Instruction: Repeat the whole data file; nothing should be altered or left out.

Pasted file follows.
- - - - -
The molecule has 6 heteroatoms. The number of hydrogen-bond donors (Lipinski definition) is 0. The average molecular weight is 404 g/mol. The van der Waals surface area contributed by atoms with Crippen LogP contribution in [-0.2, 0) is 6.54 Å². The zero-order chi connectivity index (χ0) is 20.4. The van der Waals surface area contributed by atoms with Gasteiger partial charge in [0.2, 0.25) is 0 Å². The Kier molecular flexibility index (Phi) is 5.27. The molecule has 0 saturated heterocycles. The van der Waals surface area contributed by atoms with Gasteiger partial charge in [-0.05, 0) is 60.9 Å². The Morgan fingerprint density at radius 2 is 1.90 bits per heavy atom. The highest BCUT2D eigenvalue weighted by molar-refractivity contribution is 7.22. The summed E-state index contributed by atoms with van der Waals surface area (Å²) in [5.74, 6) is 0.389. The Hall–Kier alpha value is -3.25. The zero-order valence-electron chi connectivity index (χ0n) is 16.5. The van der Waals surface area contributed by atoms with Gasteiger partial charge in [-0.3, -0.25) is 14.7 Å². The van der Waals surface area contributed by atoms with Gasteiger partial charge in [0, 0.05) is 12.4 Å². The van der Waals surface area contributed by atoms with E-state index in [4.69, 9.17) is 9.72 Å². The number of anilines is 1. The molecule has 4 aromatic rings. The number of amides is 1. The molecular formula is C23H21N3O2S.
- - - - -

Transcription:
The molecule has 6 heteroatoms. The number of hydrogen-bond donors (Lipinski definition) is 0. The average molecular weight is 404 g/mol. The van der Waals surface area contributed by atoms with Crippen LogP contribution in [-0.2, 0) is 6.54 Å². The zero-order chi connectivity index (χ0) is 20.4. The van der Waals surface area contributed by atoms with Gasteiger partial charge in [0.2, 0.25) is 0 Å². The Kier molecular flexibility index (Phi) is 5.27. The molecule has 0 saturated heterocycles. The van der Waals surface area contributed by atoms with Gasteiger partial charge in [-0.05, 0) is 60.9 Å². The Morgan fingerprint density at radius 2 is 1.90 bits per heavy atom. The highest BCUT2D eigenvalue weighted by molar-refractivity contribution is 7.22. The summed E-state index contributed by atoms with van der Waals surface area (Å²) in [5.74, 6) is 0.389. The Hall–Kier alpha value is -3.25. The zero-order valence-electron chi connectivity index (χ0n) is 16.5. The van der Waals surface area contributed by atoms with Gasteiger partial charge in [-0.3, -0.25) is 14.7 Å². The van der Waals surface area contributed by atoms with Gasteiger partial charge in [0, 0.05) is 12.4 Å². The van der Waals surface area contributed by atoms with E-state index in [4.69, 9.17) is 9.72 Å². The number of anilines is 1. The molecule has 4 aromatic rings. The number of amides is 1. The molecular formula is C23H21N3O2S.